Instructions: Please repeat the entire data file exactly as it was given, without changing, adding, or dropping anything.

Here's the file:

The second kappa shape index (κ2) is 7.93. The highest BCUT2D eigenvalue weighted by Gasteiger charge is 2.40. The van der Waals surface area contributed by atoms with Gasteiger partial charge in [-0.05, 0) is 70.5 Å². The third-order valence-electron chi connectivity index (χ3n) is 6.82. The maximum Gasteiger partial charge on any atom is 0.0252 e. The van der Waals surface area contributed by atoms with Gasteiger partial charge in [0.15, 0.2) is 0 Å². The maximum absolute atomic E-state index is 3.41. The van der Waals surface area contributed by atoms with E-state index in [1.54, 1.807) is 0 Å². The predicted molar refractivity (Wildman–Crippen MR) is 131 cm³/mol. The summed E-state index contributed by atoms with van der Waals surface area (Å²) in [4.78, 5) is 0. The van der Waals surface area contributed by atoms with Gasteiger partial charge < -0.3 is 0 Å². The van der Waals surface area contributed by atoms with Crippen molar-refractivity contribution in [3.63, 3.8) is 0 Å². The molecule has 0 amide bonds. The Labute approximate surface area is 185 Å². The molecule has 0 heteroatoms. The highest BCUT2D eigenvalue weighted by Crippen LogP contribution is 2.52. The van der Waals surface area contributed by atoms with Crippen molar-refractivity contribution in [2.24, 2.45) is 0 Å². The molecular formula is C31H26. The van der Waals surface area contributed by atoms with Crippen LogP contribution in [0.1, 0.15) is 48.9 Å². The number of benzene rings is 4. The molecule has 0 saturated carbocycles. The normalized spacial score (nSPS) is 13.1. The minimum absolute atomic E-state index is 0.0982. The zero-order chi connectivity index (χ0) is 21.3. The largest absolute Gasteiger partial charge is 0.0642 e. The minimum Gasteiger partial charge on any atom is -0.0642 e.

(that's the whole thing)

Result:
The second kappa shape index (κ2) is 7.93. The highest BCUT2D eigenvalue weighted by Gasteiger charge is 2.40. The van der Waals surface area contributed by atoms with Gasteiger partial charge in [-0.05, 0) is 70.5 Å². The third-order valence-electron chi connectivity index (χ3n) is 6.82. The maximum Gasteiger partial charge on any atom is 0.0252 e. The van der Waals surface area contributed by atoms with Gasteiger partial charge in [0.15, 0.2) is 0 Å². The maximum absolute atomic E-state index is 3.41. The van der Waals surface area contributed by atoms with E-state index in [1.54, 1.807) is 0 Å². The predicted molar refractivity (Wildman–Crippen MR) is 131 cm³/mol. The summed E-state index contributed by atoms with van der Waals surface area (Å²) in [4.78, 5) is 0. The van der Waals surface area contributed by atoms with Gasteiger partial charge < -0.3 is 0 Å². The van der Waals surface area contributed by atoms with Crippen molar-refractivity contribution in [3.63, 3.8) is 0 Å². The molecule has 0 amide bonds. The Labute approximate surface area is 185 Å². The molecule has 0 heteroatoms. The highest BCUT2D eigenvalue weighted by Crippen LogP contribution is 2.52. The van der Waals surface area contributed by atoms with Crippen molar-refractivity contribution in [2.24, 2.45) is 0 Å². The molecular formula is C31H26. The van der Waals surface area contributed by atoms with Crippen LogP contribution in [0.1, 0.15) is 48.9 Å². The number of benzene rings is 4. The molecule has 0 saturated carbocycles. The normalized spacial score (nSPS) is 13.1. The minimum absolute atomic E-state index is 0.0982. The zero-order chi connectivity index (χ0) is 21.3. The largest absolute Gasteiger partial charge is 0.0642 e. The minimum Gasteiger partial charge on any atom is -0.0642 e.